It is worth noting that there are many able, recently appointed heads of department who will be able to, and will need to, make a significant contribution to this CPD. It is important that these “young Turks” are identified and enabled to play a full part in re-building and taking on leadership of the subject. The recommendations relating to ‘Achieving Good Practice’ are relevant to these concerns.
We have noted in the Introduction to this paper that we see re-building as a pre-requisite to radical revision. We have deliberately adopted a pragmatic approach which we hope is both inspirational and realistic within the current educational landscape. This does not mean that we are averse to curriculum development that might lead to radical revision. We note that several respondents to v1 of the paper are keen to see a sketch of a future for design & technology that is more visionary, attempting to create a picture of a more ideal world of schooling. This is completely laudable and we would want to be involved. It will, however, only take place in the event of a considerable change in the political climate relating to the nature and purpose of schools and schooling. Which brings us to the final area of omission; the possibility of political change.
The possibility of political change
Neil Postman (1996) writes compellingly about the purpose of schooling:
[S]omething can be done in school that will alter the lenses through which one sees the world; which is to say, that non-trivial schooling can provide a point of view from which what is can be seen clearly, what was as a living present, and what will be as filled with possibility. . . . What this means is that at its best, schooling can be about how to make a life, which is quite different from making a living. Such an enterprise is not easy to pursue, since politicians rarely speak of it, our technology is indifferent to it, and our commerce despises it. Nevertheless, it is the weightiest and most important thing to write about. (p. x)
This view of schools and schooling is, we think, inspirational, but is more than a little removed from the current situation in most secondary schools in England. The importance of qualifications and the performance of schools in enabling their pupils to gain them ride high, almost to the exclusion of all else. And it is this exclusion of all else that has such a debilitating effect on both teachers and pupils. It’s not that qualifications aren’t important. Of course, they are. Yet as far as the overall purpose of schooling is concerned they are necessary but not sufficient.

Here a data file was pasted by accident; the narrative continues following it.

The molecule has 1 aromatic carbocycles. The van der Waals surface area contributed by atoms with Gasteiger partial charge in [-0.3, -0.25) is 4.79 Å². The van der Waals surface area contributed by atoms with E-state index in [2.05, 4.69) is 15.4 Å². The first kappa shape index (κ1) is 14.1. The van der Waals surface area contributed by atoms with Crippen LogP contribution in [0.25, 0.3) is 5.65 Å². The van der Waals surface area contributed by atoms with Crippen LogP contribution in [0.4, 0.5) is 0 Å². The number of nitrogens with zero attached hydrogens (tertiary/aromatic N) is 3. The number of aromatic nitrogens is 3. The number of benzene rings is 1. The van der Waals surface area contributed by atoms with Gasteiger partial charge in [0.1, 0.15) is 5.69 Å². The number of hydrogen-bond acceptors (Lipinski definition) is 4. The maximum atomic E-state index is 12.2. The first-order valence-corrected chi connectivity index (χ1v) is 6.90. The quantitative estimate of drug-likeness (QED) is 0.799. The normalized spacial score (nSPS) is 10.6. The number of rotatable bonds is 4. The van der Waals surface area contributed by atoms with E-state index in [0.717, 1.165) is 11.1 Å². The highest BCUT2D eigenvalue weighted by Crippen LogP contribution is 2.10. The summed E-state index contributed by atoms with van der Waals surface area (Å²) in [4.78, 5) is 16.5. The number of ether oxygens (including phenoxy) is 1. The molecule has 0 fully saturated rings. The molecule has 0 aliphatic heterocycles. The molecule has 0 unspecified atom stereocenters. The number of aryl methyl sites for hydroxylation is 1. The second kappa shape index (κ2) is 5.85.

There should be, as Postman indicates, so much more to schooling. Design & technology has to operate effectively in the current political environment and in response to the prevailing requirements. But it is important that it does this in a way that is true to its intrinsic nature and does not lose sight of the part it could play if political change took place and schools were viewed differently. Keri Facer (2011) has presented an interesting and radical vision of the school and its place in the community. Her vision would place design & technology at the very centre of schools’ relationships with their local communities. Hence it is important that all members of the community of practice are prepared to respond positively to such political change, should it arise. It is for this reason that we made the recommendation relating to ‘wise men and women’ and the need for regular, well-informed strategic advice.